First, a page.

Well, signing up for Cool Tools the same year that I’m taking 3 graduate classes was not one of my better ideas. While I’ve followed along exploring some of the tools, blogging about them has totally taken a back seat. The most demanding coursework is over, so it time to catch up here.
Exploring Infographics was a perfect complement to my graduate coursework. We had to conduct two issue analysis’ and submit our results in a paper as well as a 45 minute presentation to our classmates and then our district leadership. In both instances my job was to collect and organize local data in a way that would work for both the written assignment as well as be visually appealing during a group presentation.
For our first project we considered the issue of our district technology plan. I created a survey using google forms and collected and overwhelming amount of data. While google sheets does a decent job of creating charts from data, I wanted something more so I turned to Piktochart. I found it fairly intuitive to use and enjoyed the many options. If I struggled with anything, it was the large number of choices.
Now that the presentation is over and the paper is graded, I will admit to considering some of the tactics discussed in the article How to spot the BS. All of the data presented is real, but as I was playing with the graphics I noticed how easy it was to manipulate facts to make them say what you want them to. Using percentages instead of raw data can really make a difference!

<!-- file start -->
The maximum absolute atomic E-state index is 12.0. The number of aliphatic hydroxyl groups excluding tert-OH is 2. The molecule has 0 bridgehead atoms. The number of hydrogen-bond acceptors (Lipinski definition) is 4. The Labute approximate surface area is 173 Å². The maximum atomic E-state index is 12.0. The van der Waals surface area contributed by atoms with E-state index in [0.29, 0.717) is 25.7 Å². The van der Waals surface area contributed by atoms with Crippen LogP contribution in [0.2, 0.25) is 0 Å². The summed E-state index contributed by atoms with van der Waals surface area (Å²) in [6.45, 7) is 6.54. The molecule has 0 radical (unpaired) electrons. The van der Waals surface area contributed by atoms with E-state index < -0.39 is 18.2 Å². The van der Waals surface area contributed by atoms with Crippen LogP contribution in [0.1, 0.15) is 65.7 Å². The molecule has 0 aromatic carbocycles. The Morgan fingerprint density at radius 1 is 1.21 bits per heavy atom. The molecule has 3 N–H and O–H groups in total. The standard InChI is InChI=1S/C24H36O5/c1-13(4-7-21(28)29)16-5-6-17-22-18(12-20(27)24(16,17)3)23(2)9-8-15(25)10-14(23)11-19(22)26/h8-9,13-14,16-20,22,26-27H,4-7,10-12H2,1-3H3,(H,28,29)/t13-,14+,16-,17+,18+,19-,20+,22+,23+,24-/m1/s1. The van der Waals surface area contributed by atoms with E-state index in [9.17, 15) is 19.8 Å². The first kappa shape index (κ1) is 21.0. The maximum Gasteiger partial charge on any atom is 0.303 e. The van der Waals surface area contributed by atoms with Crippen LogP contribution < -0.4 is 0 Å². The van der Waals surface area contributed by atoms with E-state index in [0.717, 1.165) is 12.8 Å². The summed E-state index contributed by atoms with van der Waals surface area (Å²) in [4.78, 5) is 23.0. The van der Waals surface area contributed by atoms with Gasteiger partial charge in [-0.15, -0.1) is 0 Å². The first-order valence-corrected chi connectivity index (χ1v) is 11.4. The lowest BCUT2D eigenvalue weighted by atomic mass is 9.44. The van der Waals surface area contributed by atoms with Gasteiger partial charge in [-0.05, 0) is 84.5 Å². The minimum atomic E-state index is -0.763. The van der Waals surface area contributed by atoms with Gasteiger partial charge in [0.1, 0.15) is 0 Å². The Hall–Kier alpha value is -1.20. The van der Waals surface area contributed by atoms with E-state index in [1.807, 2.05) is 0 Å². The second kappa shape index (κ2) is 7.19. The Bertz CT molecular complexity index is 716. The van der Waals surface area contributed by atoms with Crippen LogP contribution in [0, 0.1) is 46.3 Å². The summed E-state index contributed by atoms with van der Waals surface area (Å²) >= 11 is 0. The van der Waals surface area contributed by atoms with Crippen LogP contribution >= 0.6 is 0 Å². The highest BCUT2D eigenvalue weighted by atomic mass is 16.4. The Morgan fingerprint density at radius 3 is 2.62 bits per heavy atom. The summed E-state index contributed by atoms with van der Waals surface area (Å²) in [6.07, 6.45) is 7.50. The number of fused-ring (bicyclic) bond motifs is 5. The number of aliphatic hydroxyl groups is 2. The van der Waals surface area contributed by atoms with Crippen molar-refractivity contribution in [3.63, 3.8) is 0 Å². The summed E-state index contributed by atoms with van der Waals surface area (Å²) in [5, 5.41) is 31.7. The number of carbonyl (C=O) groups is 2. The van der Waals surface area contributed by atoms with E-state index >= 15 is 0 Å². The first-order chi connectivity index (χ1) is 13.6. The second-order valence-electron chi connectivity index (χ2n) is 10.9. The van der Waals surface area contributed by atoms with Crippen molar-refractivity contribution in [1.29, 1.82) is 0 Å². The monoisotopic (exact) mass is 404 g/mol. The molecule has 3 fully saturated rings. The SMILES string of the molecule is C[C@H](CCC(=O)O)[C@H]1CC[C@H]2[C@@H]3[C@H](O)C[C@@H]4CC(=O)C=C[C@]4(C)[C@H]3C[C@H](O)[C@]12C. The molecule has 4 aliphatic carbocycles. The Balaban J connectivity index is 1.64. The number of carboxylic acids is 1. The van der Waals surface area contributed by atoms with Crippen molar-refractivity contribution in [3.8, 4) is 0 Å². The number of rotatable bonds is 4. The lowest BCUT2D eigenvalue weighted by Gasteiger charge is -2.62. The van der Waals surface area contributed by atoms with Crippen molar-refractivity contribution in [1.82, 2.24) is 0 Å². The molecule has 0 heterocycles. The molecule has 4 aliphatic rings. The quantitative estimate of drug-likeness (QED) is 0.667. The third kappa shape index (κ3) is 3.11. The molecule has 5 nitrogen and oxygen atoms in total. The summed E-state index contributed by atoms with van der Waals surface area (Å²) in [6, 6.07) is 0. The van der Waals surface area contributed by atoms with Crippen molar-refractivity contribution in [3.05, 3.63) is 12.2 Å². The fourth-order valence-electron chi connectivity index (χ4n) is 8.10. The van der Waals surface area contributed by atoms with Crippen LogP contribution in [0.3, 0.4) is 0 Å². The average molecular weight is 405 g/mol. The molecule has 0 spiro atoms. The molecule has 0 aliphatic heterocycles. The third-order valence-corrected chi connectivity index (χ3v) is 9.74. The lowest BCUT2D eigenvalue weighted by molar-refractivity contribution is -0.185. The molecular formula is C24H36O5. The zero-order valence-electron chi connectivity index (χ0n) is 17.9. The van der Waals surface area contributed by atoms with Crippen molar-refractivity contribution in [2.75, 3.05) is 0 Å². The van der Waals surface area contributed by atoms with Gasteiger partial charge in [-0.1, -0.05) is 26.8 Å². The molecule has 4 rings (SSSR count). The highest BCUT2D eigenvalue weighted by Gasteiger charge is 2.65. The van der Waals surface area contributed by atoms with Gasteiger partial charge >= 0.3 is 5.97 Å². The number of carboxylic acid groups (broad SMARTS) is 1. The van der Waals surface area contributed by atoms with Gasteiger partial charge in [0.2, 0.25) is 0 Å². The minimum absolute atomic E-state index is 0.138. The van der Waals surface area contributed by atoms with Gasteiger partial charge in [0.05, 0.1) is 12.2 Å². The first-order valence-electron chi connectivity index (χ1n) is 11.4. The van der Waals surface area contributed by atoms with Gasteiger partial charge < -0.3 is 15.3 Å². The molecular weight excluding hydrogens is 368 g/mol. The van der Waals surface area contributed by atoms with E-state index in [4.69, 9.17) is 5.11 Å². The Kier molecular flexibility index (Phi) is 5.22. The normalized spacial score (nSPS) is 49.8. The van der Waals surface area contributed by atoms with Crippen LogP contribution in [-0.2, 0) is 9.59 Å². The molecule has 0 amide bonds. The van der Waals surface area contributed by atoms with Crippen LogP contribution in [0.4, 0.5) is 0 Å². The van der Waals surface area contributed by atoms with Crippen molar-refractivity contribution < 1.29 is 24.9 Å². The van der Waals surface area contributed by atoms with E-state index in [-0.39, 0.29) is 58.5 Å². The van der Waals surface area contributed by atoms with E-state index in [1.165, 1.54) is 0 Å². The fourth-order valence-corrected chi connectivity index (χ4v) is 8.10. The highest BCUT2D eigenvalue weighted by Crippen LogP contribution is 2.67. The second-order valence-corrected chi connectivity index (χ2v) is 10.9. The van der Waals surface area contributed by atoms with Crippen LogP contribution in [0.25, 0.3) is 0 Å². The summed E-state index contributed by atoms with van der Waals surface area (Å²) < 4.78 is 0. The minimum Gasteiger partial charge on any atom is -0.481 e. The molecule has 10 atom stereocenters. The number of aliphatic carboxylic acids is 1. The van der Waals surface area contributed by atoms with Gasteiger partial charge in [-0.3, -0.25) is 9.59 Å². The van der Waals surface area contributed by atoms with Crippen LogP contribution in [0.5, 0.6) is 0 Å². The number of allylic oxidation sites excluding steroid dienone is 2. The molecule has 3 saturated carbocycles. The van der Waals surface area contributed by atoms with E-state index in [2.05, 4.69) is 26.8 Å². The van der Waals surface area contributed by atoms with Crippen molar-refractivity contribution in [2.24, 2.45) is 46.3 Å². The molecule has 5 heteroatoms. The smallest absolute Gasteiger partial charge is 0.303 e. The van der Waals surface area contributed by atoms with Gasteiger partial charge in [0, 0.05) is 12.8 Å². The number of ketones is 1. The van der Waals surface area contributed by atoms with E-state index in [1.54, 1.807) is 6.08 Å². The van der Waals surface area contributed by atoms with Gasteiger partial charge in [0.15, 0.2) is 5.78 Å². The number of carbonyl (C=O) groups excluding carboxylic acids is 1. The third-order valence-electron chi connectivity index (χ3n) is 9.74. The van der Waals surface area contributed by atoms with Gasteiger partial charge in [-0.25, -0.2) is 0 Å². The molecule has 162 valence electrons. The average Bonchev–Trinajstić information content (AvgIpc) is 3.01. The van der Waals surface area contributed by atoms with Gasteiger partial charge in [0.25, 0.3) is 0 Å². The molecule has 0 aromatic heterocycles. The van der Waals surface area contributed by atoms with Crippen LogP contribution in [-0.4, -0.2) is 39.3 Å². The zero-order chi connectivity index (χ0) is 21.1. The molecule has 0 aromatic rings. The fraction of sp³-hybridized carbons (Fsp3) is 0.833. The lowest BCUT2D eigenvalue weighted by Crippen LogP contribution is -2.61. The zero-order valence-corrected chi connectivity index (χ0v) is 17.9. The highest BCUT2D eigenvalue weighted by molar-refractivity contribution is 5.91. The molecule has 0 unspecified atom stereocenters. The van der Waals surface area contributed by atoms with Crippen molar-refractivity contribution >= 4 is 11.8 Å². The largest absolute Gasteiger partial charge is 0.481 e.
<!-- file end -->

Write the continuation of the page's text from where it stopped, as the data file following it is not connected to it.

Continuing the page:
Apparently I did such a good job with the survey in our first project I was nominated for the same task in our second project. This time I used Survey Monkey to survey our community regarding the introduction of foreign language in the elementary school. It was a simple four question survey and the graphics produced by Survey Monkey were adequate for presenting my data, but I still thought an infographic would be useful to summarize some key points in the overall issue. I wasn’t happy with what I was coming up with in piktochart, so I decided to try one of the other tools, easel.ly. Again, fairly intuitive to use. (I don’t know if I should admit this or not, but if I can’t figure out how to use something within the first 10 minutes I pretty much give up and move on.) I really liked easel.ly too.
I would say that, for me, piktochart lends itself to graphics that are rich in numbers while easel.ly is better for more text based information. Of course, I didn’t watch tutorials or read much in the way of directions, so I wouldn’t put a lot of stock in that opinion. In any case, if you’re looking for a way to present information in a visual way, either of these tools are easy and effective.